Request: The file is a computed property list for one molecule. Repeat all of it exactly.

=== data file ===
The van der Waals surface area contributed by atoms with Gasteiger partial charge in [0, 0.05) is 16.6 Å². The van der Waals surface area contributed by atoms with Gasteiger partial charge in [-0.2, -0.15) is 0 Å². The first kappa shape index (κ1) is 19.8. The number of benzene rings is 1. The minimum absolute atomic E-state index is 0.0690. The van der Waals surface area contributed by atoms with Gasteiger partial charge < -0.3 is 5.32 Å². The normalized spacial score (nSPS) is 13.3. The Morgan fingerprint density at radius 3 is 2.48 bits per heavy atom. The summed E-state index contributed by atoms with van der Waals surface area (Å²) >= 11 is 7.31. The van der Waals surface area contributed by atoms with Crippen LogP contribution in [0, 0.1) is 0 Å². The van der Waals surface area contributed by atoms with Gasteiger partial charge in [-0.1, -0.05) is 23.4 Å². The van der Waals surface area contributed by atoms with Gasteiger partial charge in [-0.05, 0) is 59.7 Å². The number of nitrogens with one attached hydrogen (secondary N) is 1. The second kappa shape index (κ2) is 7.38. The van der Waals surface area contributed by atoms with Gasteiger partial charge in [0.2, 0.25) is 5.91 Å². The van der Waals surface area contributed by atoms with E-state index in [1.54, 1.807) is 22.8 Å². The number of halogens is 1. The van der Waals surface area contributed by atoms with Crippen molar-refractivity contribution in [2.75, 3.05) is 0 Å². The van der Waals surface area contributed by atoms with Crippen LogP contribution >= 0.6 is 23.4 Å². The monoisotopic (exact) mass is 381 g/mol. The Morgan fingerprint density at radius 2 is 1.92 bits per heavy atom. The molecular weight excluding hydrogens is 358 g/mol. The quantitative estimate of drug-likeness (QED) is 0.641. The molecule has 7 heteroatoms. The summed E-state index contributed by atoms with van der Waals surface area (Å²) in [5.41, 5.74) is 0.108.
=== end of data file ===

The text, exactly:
The van der Waals surface area contributed by atoms with Gasteiger partial charge in [0, 0.05) is 16.6 Å². The van der Waals surface area contributed by atoms with Gasteiger partial charge in [-0.2, -0.15) is 0 Å². The first kappa shape index (κ1) is 19.8. The number of benzene rings is 1. The minimum absolute atomic E-state index is 0.0690. The van der Waals surface area contributed by atoms with Gasteiger partial charge < -0.3 is 5.32 Å². The normalized spacial score (nSPS) is 13.3. The Morgan fingerprint density at radius 3 is 2.48 bits per heavy atom. The summed E-state index contributed by atoms with van der Waals surface area (Å²) >= 11 is 7.31. The van der Waals surface area contributed by atoms with Crippen LogP contribution in [0, 0.1) is 0 Å². The van der Waals surface area contributed by atoms with Gasteiger partial charge in [-0.1, -0.05) is 23.4 Å². The van der Waals surface area contributed by atoms with Gasteiger partial charge in [-0.05, 0) is 59.7 Å². The number of nitrogens with one attached hydrogen (secondary N) is 1. The second kappa shape index (κ2) is 7.38. The van der Waals surface area contributed by atoms with Gasteiger partial charge in [0.2, 0.25) is 5.91 Å². The van der Waals surface area contributed by atoms with E-state index in [1.54, 1.807) is 22.8 Å². The number of halogens is 1. The van der Waals surface area contributed by atoms with Crippen molar-refractivity contribution in [2.75, 3.05) is 0 Å². The van der Waals surface area contributed by atoms with Crippen LogP contribution >= 0.6 is 23.4 Å². The monoisotopic (exact) mass is 381 g/mol. The Morgan fingerprint density at radius 2 is 1.92 bits per heavy atom. The molecular weight excluding hydrogens is 358 g/mol. The quantitative estimate of drug-likeness (QED) is 0.641. The molecule has 7 heteroatoms. The summed E-state index contributed by atoms with van der Waals surface area (Å²) in [5.41, 5.74) is 0.108.